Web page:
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Updated Edition of Bestseller

The Action Research Guidebook
A Process for Pursuing Equity and Excellence in Education

Third Edition


© 2017 | 288 pages | Corwin

Think of yourself as an educational architect

Action research is your essential tool for designing and building a better classroom or school. You know your students best, and by digging deeper into a challenge or research question and then taking informed action, you can achieve far more than any cookie-cutter curriculum or canned program. This empowering introduction to action research is ideal for new and veteran teachers, as well as principals, counselors, and other educators who are committed to school improvement. In the third edition of this bestselling guidebook, you’ll find:

  • New insights on how to use reflective practice, qualitative and quantitative methods, and culturally responsive teaching to improve the success of all students
  • A field-tested, four-stage action research process to lead you from brainstorming to breakthrough, with step-by-step instructions in plain English
  • More illustrative examples, charts, handouts, worksheets, and sample action research reports to demystify and simplify the action research process

By tapping into the power of action research, you can improve overall student performance, eliminate achievement gaps, and enhance your own efficacy and morale.

"The most successful educators are those that purposefully reflect on their practices, with a focus on how and to what degree these practices impact student learning. This book provides a four-stage structured approach for teachers and administrators to engage in action research, with the ultimate goal being to move our schools and classrooms closer to universal student success.”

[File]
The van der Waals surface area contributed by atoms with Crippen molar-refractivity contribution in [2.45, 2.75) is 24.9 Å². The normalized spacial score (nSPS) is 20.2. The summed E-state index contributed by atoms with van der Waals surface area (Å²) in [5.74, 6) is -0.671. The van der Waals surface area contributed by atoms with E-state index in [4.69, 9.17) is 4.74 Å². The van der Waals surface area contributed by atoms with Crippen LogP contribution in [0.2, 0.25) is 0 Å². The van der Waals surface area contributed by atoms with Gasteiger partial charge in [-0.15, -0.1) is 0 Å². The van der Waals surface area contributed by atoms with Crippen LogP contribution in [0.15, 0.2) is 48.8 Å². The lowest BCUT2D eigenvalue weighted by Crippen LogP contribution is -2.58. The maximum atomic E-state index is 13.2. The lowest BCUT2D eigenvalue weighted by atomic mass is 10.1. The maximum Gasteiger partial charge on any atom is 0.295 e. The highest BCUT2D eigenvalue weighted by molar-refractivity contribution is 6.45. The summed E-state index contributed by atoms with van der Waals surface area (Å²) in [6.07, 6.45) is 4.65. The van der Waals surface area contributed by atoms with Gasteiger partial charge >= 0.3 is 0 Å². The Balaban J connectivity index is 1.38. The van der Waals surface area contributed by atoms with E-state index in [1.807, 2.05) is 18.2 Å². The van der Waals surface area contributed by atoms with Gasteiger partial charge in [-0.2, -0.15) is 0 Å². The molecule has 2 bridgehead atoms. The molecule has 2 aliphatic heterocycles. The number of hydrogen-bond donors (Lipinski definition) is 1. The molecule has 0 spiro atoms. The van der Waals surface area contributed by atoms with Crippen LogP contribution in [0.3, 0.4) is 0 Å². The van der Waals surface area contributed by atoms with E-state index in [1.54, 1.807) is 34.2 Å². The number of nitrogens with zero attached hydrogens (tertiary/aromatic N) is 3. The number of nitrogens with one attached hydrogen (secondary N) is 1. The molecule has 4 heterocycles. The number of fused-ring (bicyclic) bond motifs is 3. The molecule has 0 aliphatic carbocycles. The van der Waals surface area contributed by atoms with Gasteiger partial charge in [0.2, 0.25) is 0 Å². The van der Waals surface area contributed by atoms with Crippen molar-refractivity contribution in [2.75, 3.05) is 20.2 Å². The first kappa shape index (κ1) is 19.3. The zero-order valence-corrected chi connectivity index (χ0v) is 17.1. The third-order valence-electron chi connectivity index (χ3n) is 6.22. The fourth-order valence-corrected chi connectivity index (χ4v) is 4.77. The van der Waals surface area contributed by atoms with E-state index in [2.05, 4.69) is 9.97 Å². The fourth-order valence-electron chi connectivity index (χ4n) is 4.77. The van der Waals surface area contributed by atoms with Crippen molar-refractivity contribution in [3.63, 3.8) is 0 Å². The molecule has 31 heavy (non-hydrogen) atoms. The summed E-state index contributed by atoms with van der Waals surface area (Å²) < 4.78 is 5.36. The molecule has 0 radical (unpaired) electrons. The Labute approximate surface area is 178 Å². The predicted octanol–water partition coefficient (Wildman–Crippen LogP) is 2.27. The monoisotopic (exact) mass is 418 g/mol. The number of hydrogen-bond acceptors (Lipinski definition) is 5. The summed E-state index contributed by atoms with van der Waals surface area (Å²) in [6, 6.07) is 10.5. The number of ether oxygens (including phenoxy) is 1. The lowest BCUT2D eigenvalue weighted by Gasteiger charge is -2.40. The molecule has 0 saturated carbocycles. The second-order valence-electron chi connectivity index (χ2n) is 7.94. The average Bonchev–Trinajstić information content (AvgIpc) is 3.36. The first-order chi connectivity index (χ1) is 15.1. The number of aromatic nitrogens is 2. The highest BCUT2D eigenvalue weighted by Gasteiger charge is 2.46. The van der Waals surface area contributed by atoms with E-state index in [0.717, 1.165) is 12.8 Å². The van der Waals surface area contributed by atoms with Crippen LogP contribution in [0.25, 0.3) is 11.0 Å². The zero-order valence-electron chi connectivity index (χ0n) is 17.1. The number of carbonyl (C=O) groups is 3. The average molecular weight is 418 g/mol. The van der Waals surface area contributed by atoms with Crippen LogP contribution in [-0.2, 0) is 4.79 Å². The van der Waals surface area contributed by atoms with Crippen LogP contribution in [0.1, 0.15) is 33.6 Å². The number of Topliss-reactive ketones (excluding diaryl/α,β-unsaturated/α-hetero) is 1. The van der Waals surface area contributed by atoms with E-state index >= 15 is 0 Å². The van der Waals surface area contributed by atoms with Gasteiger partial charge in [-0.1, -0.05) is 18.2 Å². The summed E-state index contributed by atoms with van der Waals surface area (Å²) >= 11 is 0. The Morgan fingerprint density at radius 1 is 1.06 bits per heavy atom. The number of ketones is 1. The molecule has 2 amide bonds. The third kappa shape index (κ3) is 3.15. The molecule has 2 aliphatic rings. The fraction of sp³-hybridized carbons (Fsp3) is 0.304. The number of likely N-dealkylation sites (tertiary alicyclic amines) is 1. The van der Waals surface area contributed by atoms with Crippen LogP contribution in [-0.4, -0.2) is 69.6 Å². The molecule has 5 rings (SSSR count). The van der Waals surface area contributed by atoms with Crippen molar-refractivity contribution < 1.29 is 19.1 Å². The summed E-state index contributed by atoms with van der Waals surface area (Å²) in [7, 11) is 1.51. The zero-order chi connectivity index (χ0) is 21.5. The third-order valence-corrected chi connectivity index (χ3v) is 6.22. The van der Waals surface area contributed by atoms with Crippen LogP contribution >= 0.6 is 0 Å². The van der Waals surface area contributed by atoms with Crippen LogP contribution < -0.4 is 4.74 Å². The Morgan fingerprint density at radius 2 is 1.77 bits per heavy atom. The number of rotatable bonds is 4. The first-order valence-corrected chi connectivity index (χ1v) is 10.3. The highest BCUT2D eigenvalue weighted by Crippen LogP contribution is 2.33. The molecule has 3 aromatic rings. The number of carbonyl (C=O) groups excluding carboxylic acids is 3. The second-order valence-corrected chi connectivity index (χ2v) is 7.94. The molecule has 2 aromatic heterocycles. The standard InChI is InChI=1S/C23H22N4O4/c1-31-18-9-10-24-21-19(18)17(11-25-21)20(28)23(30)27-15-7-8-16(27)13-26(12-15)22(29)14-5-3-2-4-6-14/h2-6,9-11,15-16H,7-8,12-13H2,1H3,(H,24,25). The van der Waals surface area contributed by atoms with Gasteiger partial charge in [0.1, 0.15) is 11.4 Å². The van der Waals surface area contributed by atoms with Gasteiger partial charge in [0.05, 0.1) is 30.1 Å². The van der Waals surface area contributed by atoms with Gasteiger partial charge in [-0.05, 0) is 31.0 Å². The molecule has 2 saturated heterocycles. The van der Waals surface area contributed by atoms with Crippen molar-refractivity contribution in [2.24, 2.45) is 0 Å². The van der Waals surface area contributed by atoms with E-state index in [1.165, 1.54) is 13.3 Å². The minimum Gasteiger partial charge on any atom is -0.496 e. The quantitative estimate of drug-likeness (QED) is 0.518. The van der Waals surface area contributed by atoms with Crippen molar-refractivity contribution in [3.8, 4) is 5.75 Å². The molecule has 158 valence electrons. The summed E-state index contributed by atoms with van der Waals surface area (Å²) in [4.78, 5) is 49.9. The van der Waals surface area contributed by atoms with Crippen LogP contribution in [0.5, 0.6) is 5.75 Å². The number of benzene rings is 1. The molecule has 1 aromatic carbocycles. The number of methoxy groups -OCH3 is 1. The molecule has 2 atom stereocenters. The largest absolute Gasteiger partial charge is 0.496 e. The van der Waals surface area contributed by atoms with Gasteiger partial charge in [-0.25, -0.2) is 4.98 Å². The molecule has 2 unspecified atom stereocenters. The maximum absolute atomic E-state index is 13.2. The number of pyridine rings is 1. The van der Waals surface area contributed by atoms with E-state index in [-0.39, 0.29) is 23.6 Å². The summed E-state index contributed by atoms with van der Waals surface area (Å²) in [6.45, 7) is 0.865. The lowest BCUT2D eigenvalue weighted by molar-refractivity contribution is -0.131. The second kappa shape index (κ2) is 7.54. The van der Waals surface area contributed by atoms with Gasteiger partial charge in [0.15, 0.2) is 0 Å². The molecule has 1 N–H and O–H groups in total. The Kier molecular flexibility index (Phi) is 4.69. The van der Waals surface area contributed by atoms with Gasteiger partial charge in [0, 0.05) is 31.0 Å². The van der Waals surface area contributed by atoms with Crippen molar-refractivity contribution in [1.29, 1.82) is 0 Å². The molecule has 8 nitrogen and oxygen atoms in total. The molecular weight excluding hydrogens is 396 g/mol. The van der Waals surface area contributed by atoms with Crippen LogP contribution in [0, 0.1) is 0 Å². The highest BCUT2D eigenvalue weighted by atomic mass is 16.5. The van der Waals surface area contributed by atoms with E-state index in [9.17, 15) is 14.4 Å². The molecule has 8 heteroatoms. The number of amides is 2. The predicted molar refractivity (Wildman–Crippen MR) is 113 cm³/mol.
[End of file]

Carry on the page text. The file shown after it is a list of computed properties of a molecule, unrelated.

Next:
Eric Carbaugh, Associate Professor of Education
James Madison University


"I love the four-step model and how it is emphasized throughout the text. This approach clearly makes the text unique and a 'must read' for all teachers wanting to enhance their teaching through 
action research."
Christopher J. Maglio, Professor of Education, Research Methods, and Design
Truman State University

 
Preface to the Third Edition
 
Publisher’s Acknowledgments
 
About the Authors
 
1. Introduction to Action Research
Why Conduct Action Research?  
The Complexity of Routine Instructional Decisions  
Key Terms and Concepts  
Universal Student Success  
 
2. Finding a Focus
Zeroing in on Your Priorities  
Using Reflective Writing to Find a Focus  
Performance, Process, and Program Targets and Action Research by School Leaders  
Using a Journal to Identify Action Research Foci  
Reflective Interviews  
Reflective Interviewing and the Problem of Isolation  
Analytic Discourse  
Team Reflection  
 
3. Refining the Focus
Visualizing Success  
Conducting an Instructional Postmortem  
Taking Stock of One’s Recent Leadership Experience  
Comparing Your Experience With the Experience of Others  
Developing Criteria to Measure Changes With Priority Achievement Targets  
Creating Performance Rating Scales  
Rating Scales and Program Action Research  
The Special Problem of Long-Range Goals  
Assessing Rate of Growth  
Determining Adequate Yearly Progress in Real Time  
Producing Your Own Rate-of-Growth Charts  
Ascertaining Rate of Growth in Leadership Projects  
 
4. Articulating a Theory of Action
If Not Us, Who?  
An Adequate Knowledge Base Already Exists  
Going Beyond Proven Practices: Building a Theory of Action  
Two Kinds of Variables  
Creating Mileposts on the Route to Mastery  
Inferring Independent Variables